The plumber is back. This time, it's because House set his kitchen on fire to get his pipes fixed for free, since, as House is all too happy to point out, accidental fire damage is covered under his policy. Thus, the pipe that melted will have to be replaced, along with the pipe over House's bedroom. The plumber agrees, and happily notes that while House's pipes were not damaged in the fire, his neighbor's were. So they'll be getting free pipe repair while House is still stuck with a broken shower pipe. And now he has to pay the deductible.
Suffering Jeff montage.
House comes into work the next morning to find Jeff's wife waiting for him. Taking Jeff off of the pain meds didn't work, so House did, in fact, unnecessarily torture him for no reason. They've put Jeff back on them, but now Jeff's wife has finally come over to Jeff and Zach's side and thinks Jeff should be put out of his misery. But House is sure there's an answer for Jeff's condition. The wife isn't. She thought House would understand chronic pain because of his leg and figure this out. But he can't, nor can he admit that he wouldn't kill himself if he was in Jeff's place. The wife tearfully (but without actual tears in her eyes) tells him to discharge Jeff. House agrees.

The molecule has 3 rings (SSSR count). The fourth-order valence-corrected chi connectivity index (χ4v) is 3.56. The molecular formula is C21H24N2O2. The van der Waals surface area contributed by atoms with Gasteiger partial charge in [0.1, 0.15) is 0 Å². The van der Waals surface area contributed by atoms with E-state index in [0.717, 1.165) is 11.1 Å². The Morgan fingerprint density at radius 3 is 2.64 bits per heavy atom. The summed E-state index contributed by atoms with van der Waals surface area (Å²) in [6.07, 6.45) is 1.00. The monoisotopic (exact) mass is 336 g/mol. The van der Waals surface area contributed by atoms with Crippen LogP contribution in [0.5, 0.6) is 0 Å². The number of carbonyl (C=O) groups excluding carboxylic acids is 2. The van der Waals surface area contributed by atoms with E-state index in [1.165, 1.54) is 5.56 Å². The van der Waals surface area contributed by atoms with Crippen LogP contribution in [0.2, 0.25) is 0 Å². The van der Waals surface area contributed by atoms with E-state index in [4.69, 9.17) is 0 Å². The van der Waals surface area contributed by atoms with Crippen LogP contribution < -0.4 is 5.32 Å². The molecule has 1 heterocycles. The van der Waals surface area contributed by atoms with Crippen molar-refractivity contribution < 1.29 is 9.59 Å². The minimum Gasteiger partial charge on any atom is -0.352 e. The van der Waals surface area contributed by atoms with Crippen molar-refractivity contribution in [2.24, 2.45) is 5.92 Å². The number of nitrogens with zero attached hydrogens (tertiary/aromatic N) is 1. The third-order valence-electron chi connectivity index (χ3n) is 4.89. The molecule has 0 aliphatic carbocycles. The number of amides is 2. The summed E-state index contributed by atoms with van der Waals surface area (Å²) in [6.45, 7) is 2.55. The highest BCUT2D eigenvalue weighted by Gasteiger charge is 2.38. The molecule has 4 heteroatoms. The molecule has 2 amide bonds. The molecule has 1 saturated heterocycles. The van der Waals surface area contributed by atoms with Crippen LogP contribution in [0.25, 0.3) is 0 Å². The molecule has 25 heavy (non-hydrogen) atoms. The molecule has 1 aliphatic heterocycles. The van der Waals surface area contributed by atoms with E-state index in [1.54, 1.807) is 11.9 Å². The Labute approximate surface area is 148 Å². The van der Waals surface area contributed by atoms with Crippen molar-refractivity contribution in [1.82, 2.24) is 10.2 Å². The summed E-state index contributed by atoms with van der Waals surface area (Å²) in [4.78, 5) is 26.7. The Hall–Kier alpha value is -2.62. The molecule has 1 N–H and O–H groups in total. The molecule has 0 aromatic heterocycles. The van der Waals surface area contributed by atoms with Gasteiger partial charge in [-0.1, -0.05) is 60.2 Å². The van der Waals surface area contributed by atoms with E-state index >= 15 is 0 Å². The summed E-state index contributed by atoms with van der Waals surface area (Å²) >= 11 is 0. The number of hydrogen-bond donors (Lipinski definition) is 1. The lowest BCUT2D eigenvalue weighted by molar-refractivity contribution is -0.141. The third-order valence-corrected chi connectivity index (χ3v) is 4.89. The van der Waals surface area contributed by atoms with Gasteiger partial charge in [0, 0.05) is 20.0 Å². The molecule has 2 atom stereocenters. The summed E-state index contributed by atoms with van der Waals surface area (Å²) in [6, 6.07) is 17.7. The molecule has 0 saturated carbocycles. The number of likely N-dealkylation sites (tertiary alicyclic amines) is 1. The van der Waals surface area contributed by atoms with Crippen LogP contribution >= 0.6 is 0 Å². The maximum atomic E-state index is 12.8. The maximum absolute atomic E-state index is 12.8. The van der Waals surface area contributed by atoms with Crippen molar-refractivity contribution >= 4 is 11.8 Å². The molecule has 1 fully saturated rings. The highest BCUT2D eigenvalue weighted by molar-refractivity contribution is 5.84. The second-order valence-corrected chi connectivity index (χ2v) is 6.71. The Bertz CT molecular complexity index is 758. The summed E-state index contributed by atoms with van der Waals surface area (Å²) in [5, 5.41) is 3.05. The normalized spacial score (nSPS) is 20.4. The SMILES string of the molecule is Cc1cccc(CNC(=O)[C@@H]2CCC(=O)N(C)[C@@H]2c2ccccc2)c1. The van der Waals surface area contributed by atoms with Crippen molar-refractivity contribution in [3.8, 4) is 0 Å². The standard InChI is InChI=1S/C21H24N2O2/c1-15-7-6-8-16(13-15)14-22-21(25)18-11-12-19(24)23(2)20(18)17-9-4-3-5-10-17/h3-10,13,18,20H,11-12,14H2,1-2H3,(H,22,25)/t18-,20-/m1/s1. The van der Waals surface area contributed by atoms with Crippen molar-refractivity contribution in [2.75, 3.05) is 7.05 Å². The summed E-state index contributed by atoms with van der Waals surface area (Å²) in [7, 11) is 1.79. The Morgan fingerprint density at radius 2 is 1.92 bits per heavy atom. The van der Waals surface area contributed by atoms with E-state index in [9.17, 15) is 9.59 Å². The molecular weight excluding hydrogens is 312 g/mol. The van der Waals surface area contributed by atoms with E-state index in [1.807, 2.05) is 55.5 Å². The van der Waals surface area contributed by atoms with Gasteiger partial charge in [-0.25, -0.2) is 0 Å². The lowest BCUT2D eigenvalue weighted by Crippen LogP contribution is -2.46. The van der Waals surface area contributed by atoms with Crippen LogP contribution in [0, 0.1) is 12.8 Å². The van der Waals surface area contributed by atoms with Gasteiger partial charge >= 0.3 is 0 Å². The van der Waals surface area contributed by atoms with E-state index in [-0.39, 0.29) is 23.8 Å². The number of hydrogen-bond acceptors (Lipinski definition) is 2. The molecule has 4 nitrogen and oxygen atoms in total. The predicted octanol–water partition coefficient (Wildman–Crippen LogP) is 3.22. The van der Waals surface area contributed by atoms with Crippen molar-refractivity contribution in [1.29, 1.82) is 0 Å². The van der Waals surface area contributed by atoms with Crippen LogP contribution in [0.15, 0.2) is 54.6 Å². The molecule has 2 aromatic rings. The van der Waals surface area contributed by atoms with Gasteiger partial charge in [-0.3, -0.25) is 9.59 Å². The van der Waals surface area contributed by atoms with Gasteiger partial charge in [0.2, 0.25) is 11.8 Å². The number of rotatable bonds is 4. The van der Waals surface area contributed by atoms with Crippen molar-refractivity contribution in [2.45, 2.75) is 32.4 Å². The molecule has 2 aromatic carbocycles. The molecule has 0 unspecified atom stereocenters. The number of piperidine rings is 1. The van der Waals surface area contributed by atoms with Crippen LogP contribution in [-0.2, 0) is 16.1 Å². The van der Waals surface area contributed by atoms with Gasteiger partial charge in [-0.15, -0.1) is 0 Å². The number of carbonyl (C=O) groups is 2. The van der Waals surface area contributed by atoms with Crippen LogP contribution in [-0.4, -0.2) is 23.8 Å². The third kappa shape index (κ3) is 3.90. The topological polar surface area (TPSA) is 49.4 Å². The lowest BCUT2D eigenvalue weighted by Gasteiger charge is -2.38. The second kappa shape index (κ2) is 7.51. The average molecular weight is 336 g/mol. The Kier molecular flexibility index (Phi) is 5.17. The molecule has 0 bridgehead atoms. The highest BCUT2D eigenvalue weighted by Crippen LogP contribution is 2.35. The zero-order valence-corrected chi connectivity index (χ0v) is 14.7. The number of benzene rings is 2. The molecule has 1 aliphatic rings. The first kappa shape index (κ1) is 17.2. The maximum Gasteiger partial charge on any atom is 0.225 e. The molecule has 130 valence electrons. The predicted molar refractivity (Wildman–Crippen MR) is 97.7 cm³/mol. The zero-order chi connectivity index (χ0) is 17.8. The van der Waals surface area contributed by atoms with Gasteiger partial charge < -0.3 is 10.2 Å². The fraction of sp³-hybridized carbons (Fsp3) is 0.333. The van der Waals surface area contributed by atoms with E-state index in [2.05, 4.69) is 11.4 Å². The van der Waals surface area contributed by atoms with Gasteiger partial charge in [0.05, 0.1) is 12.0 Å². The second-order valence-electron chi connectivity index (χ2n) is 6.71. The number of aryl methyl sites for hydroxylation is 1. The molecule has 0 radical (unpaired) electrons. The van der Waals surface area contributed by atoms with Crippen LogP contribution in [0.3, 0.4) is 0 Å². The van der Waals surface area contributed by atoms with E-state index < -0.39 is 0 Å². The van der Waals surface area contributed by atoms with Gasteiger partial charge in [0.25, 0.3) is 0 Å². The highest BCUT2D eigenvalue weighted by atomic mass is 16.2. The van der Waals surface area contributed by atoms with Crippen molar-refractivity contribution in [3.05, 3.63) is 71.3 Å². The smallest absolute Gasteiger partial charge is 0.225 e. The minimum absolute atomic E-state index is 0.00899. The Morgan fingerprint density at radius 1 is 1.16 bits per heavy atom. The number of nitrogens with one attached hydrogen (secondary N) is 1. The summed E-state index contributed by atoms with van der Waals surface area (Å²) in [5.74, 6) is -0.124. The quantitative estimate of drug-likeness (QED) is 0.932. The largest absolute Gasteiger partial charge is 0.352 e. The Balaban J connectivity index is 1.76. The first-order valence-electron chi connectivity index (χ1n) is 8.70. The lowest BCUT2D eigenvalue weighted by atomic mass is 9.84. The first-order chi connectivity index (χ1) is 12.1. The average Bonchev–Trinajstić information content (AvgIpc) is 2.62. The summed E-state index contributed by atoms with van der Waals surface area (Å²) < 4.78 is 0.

Hadley doesn't want to give up, but the other Cottages are fine with it. I agree with Hadley. It's stupid to kill yourself if you don't even know what's wrong or that it can't be easily fixed. If you know you're going to die anyway and the pain will only get worse, that's one thing. But to give up because the physical pain is too much to bear without knowing for sure that it won't get better or when is just as bad as the people who kill themselves because they're in intolerable mental pain. It's got to really piss Hadley off to know that there are people out there who choose to kill themselves when she would do anything to stay alive. Meanwhile, House lies in bed, staring up at his broken ceiling.
His shower is working again, thanks to a bribe to the plumber that cost more than the cost to fix it himself. House says it's the principle of the thing -- he paid his insurance premiums for nine years, so when his pipe breaks, they're going to pay for it. Even if it mean he pays, too. The plumber asks if House is happy. "Nope. But I'm right," House says. They both head into House's bedroom, and as the guy scratches his nuts, House has an epiphany. He tells the guy to show himself out and not to touch the piano with his nut-scratchers.